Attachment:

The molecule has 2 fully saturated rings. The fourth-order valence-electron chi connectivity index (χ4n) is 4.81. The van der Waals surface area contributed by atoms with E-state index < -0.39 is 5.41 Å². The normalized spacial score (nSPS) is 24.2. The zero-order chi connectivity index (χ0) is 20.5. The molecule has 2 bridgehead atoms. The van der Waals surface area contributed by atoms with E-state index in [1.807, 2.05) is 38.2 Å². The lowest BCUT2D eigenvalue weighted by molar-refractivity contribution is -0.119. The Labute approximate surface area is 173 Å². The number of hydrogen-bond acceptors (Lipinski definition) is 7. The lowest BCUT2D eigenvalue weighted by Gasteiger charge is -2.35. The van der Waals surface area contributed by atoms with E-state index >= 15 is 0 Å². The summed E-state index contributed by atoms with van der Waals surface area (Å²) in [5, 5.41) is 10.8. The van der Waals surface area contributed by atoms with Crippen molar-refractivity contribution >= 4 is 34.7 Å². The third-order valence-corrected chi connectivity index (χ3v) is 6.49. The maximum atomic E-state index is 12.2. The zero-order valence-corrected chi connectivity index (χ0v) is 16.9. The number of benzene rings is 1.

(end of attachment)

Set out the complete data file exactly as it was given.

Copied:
The molecule has 2 fully saturated rings. The fourth-order valence-electron chi connectivity index (χ4n) is 4.81. The van der Waals surface area contributed by atoms with E-state index < -0.39 is 5.41 Å². The normalized spacial score (nSPS) is 24.2. The zero-order chi connectivity index (χ0) is 20.5. The molecule has 2 bridgehead atoms. The van der Waals surface area contributed by atoms with E-state index in [1.807, 2.05) is 38.2 Å². The lowest BCUT2D eigenvalue weighted by molar-refractivity contribution is -0.119. The Labute approximate surface area is 173 Å². The number of hydrogen-bond acceptors (Lipinski definition) is 7. The lowest BCUT2D eigenvalue weighted by Gasteiger charge is -2.35. The van der Waals surface area contributed by atoms with E-state index >= 15 is 0 Å². The summed E-state index contributed by atoms with van der Waals surface area (Å²) in [5, 5.41) is 10.8. The van der Waals surface area contributed by atoms with Crippen molar-refractivity contribution >= 4 is 34.7 Å². The third-order valence-corrected chi connectivity index (χ3v) is 6.49. The maximum atomic E-state index is 12.2. The zero-order valence-corrected chi connectivity index (χ0v) is 16.9. The number of benzene rings is 1.